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Manufacturing outlook sunniest since 1973 as reopening boosts prospects

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Britain’s economic reopening has helped create the strongest pick-up in optimism among manufacturers for nearly half a century, according to new figures.

A balance of 38% of firms surveyed by the Confederation of British Industry (CBI) said their outlook on the business situation had improved in the past three months.

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It was the first positive reading since January, last year, before the pandemic shut down much of the UK economy and the highest since April 1973.

Factories are also stepping up hiring, with the measure of firms looking to grow their workforce over coming months at the highest since 1974.

The survey found that manufacturing output was broadly flat in the past three months but orders for new work were picking up and investment plans were being accelerated to take advantage of a “super-deduction” tax break announced in Chancellor Rishi Sunak’s budget.

Yet the outlook is being tempered by rising costs – blamed on pandemic-related supply disruption as well as Brexit-related red tape.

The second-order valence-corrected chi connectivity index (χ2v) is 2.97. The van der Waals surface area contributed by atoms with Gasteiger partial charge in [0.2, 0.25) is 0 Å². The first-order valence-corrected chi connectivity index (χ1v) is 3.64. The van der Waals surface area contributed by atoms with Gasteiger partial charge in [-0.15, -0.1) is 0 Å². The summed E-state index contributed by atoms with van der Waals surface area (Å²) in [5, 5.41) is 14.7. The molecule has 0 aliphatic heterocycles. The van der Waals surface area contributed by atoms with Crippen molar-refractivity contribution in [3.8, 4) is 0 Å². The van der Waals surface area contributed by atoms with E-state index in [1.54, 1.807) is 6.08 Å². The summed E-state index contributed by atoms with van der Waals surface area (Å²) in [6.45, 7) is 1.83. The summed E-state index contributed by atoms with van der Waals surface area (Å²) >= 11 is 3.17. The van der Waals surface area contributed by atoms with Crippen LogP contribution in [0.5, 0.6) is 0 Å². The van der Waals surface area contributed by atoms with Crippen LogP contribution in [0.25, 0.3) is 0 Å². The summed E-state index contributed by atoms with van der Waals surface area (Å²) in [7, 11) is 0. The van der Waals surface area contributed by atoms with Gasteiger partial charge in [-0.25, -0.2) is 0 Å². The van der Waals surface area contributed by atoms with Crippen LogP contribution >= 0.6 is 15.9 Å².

CBI chief economist Rain Newton-Smith said: “Phased reopening has lifted the mood among firms, notably driving orders, employment, and investment plans.

“However, rising costs are an increasing concern for many businesses, and seem to be putting upward pressure on prices as firms try to protect their margins.

“Continuing to support firms while they get on a steadier footing as restrictions ease will be crucial to recovery.”

Howard Archer, chief economic advisor to the EY ITEM Club, said the figures “generally supported the belief that the economy has started off the second quarter on the front foot as it benefits from the easing of restrictions”.

The figures come after Britain experienced its biggest annual economic slump for three centuries last year, with GDP shrinking by nearly 10% as the pandemic crushed business activity

It is expected to have shrunk further at the start of 2021 as lockdowns extended into the new year while cross-Channel trade slumped following the end of the EU transition period.

But forecasters are increasingly optimistic about the prospects for the coming months as vaccines continue to be rolled out and the gradual phasing out of restrictions brings swathes of the economy back to life.

Figures published by the Treasury this week showed experts were now on average predicting GDP growth of 5.7% this year, up from 4.8% a month earlier.

Yet many businesses remain in peril, with a survey on Thursday showing that the first quarter had seen the largest jump in the number of firms in significant financial distress since 2014.

Business Matters Magazine

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